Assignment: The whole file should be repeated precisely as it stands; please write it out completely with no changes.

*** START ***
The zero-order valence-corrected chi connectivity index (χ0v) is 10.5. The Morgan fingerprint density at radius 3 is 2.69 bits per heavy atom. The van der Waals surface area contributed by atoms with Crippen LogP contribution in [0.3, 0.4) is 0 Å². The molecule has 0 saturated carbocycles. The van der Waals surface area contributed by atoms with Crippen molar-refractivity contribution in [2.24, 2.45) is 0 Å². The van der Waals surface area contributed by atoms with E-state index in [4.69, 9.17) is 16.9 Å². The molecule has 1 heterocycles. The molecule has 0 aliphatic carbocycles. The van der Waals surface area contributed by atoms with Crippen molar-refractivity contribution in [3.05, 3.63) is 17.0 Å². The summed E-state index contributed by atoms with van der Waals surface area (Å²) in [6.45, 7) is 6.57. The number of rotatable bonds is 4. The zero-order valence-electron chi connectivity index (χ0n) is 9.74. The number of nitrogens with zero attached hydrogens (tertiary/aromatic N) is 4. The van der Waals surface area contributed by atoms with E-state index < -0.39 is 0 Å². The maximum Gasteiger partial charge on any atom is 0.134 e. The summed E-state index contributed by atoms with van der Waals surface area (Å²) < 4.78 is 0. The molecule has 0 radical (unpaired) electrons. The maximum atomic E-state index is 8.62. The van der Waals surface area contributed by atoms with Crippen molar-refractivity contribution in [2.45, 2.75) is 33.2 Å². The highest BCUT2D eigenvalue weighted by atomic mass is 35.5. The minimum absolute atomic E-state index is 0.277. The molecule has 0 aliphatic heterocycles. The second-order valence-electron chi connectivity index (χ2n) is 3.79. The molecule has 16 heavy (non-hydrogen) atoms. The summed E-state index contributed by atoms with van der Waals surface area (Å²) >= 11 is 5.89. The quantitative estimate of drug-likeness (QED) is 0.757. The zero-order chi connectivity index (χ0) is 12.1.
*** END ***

The zero-order valence-corrected chi connectivity index (χ0v) is 10.5. The Morgan fingerprint density at radius 3 is 2.69 bits per heavy atom. The van der Waals surface area contributed by atoms with Crippen LogP contribution in [0.3, 0.4) is 0 Å². The molecule has 0 saturated carbocycles. The van der Waals surface area contributed by atoms with Crippen molar-refractivity contribution in [2.24, 2.45) is 0 Å². The van der Waals surface area contributed by atoms with E-state index in [4.69, 9.17) is 16.9 Å². The molecule has 1 heterocycles. The molecule has 0 aliphatic carbocycles. The van der Waals surface area contributed by atoms with Crippen molar-refractivity contribution in [3.05, 3.63) is 17.0 Å². The summed E-state index contributed by atoms with van der Waals surface area (Å²) in [6.45, 7) is 6.57. The number of rotatable bonds is 4. The zero-order valence-electron chi connectivity index (χ0n) is 9.74. The number of nitrogens with zero attached hydrogens (tertiary/aromatic N) is 4. The van der Waals surface area contributed by atoms with E-state index < -0.39 is 0 Å². The maximum Gasteiger partial charge on any atom is 0.134 e. The summed E-state index contributed by atoms with van der Waals surface area (Å²) < 4.78 is 0. The molecule has 0 radical (unpaired) electrons. The maximum atomic E-state index is 8.62. The van der Waals surface area contributed by atoms with Crippen molar-refractivity contribution in [2.45, 2.75) is 33.2 Å². The highest BCUT2D eigenvalue weighted by atomic mass is 35.5. The minimum absolute atomic E-state index is 0.277. The molecule has 0 aliphatic heterocycles. The second-order valence-electron chi connectivity index (χ2n) is 3.79. The molecule has 16 heavy (non-hydrogen) atoms. The summed E-state index contributed by atoms with van der Waals surface area (Å²) >= 11 is 5.89. The quantitative estimate of drug-likeness (QED) is 0.757. The zero-order chi connectivity index (χ0) is 12.1.